Malyshki 18:22. 12 Magical Stories in the Underground. Installation. Photo: Mikhail Grebenshchikov © Garage Museum of Contemporary Art

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Russian artist duo ‘Malyshki 18:22’ and beauty vandalism

A fraternal double act from Siberia called ‘Malyshki 18:22’ has recently unveiled an installation in the library at the Garage museum in Moscow which invites us to reflect on the machismo culture of Russian contemporary art of the 1990s.

Back in February of this year the Garage Centre for Contemporary Culture in Moscow announced there would be no further exhibitions at the museum for the forseeable future. Those which had already been scheduled were cancelled or rescheduled in edited form in other art spaces, such as Anne Imhof’s total installation ‘Youth’ project which was opened six months later in Amsterdam's Stedelijk Museum. The Garage has however carried on with other activities, notably in the field of publishing where several new books written by Russian academics and researchers have appeared this year, as well as their popular workshops for young artists.

Then there was the uptake of an idea first explored six years ago when selected artists were invited to take works of art or personal objects by other artists from the museum's archive and create a work based on them. This programme, called the Garage Archive Commissions, led to the exhibition in 2017 'Towards the Source' and included a project by Olga Chernysheva (b. 1962), who had found inspiration in the letters of artist Lev Snegirev (b. 1931).

At the end of October, Malyshki 18:22’s show called ‘Twelve Magical Stories in the Underground’ took place as part of this programme. The duo was founded in 2018 by two sisters Nika Sarycheva (b. 1999) and Aksinya Sarycheva (b. 1990). They created an installation curated by Ekaterina Savchenko in the Garage library, which was inspired by video documentaries of performances in the museum’s archive by the Siberian and Ural artists Dmitry Bulnygin (b. 1965), Maxim Zonov (1966-2022), Vyacheslav Mizin (b. 1962), Konstantin Skotnikov (b. 1958) and Alexander Shaburov (b. 1965). In the 1990s, they did a performance in a bunker in Novosibirsk, where they hung out together and worked. Later, some of them formed the group ‘The Blue Noses’, which post facto appropriated projects they had created earlier. The performance video is called ‘Blue Noses. Fourteen Performances in a Bunker’. For five and a half minutes the artists frolic around, they make rude jokes, throw mud, figh, imitate sexual acts and even conduct capital executions of tea bags.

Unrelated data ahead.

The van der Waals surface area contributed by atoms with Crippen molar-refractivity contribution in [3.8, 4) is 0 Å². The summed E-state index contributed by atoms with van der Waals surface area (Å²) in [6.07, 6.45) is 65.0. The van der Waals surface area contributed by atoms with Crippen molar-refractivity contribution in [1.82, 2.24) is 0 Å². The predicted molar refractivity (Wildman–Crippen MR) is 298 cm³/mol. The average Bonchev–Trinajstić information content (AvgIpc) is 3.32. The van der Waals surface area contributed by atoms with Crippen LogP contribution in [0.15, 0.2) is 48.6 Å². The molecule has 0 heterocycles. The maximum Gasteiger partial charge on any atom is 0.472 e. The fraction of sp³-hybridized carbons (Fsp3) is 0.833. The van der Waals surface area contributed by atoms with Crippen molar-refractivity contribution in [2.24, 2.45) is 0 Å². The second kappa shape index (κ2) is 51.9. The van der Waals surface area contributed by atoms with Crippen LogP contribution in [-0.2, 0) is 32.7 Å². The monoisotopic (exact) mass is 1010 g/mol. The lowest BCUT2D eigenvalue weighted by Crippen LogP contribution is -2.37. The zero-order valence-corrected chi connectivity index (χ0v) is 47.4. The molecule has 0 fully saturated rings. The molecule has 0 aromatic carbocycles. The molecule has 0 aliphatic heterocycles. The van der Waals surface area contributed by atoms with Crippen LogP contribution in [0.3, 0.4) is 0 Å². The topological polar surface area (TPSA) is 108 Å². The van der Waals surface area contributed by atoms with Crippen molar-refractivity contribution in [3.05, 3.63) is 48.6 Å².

Today exhibition-goers, especially those among younger generations, may find such overtly masculine projects rather shocking. Malyshki 18:22, represent what one identifies as Siberian art as they come from Tomsk. They work with a strong feminist voice, and they decided to address their male predecessors and translate part of their local heritage into what they see as contemporary language. Where artists of the 1990s flaunted masculine brutality, Malyshki 18:22 use a method which they term ‘beauty vandalism’. That is, ‘interventions in space with which to mark the imperfections of the world by ‘decorating’ it....a feminine method, it is very gentle it goes by way of insinuation, it is not self absorbed. There is no hierarchy, only horizontal interaction and gentle resistance to the imperfections of reality.’ That was how Nika Sarycheva explained the nature of the technique in an interview with the Russian magazine ‘Dialogue of Art’. They decorate filthy walls with rhinestones, paint rocks pink in the street, paint hearts, walk in high heels or use a magic wand to change reality, as if in some cartoon series about witches. They are always laughing and having fun. The artists play with a ‘girly’ aesthetic in a deliberately hyper-trophied way. The project ‘Twelve Magical Stories in the Underground’ consists of a video of the same name with many objects scattered around a room, which appear in the stories.